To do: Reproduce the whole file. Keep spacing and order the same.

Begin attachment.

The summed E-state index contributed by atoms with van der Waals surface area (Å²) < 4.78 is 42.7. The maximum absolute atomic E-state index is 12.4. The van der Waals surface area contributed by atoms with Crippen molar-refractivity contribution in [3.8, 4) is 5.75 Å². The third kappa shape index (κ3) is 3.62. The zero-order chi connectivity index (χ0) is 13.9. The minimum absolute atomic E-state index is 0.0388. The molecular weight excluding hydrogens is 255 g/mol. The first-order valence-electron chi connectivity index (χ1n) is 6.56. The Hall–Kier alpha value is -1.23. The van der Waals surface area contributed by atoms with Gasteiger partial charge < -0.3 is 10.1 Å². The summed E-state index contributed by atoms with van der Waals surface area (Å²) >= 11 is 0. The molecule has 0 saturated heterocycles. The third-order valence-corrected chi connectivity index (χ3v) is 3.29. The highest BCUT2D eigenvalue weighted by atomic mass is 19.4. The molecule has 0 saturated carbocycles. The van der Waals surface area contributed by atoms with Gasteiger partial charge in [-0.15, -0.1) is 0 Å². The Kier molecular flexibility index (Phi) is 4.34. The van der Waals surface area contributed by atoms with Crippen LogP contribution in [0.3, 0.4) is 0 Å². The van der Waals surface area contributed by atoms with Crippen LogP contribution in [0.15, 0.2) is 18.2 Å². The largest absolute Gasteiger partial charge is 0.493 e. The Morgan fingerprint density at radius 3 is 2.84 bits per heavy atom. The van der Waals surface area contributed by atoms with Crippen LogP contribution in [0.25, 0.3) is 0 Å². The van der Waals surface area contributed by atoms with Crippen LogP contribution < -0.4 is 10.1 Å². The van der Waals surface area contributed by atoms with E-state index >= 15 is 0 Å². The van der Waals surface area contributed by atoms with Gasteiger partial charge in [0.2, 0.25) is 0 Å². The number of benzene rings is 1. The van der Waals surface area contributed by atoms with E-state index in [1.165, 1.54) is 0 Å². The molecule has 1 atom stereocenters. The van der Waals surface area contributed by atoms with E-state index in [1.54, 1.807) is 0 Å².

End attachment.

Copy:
The summed E-state index contributed by atoms with van der Waals surface area (Å²) < 4.78 is 42.7. The maximum absolute atomic E-state index is 12.4. The van der Waals surface area contributed by atoms with Crippen molar-refractivity contribution in [3.8, 4) is 5.75 Å². The third kappa shape index (κ3) is 3.62. The zero-order chi connectivity index (χ0) is 13.9. The minimum absolute atomic E-state index is 0.0388. The molecular weight excluding hydrogens is 255 g/mol. The first-order valence-electron chi connectivity index (χ1n) is 6.56. The Hall–Kier alpha value is -1.23. The van der Waals surface area contributed by atoms with Gasteiger partial charge < -0.3 is 10.1 Å². The summed E-state index contributed by atoms with van der Waals surface area (Å²) >= 11 is 0. The molecule has 0 saturated heterocycles. The third-order valence-corrected chi connectivity index (χ3v) is 3.29. The highest BCUT2D eigenvalue weighted by atomic mass is 19.4. The molecule has 0 saturated carbocycles. The van der Waals surface area contributed by atoms with Gasteiger partial charge in [-0.15, -0.1) is 0 Å². The Kier molecular flexibility index (Phi) is 4.34. The van der Waals surface area contributed by atoms with Crippen LogP contribution in [0.3, 0.4) is 0 Å². The van der Waals surface area contributed by atoms with Crippen LogP contribution in [0.15, 0.2) is 18.2 Å². The largest absolute Gasteiger partial charge is 0.493 e. The Morgan fingerprint density at radius 3 is 2.84 bits per heavy atom. The van der Waals surface area contributed by atoms with Crippen LogP contribution in [0.25, 0.3) is 0 Å². The van der Waals surface area contributed by atoms with Crippen LogP contribution < -0.4 is 10.1 Å². The van der Waals surface area contributed by atoms with E-state index >= 15 is 0 Å². The van der Waals surface area contributed by atoms with Gasteiger partial charge in [0.2, 0.25) is 0 Å². The number of benzene rings is 1. The van der Waals surface area contributed by atoms with E-state index in [1.165, 1.54) is 0 Å². The molecule has 1 atom stereocenters. The van der Waals surface area contributed by atoms with E-state index in [1.54, 1.807) is 0 Å².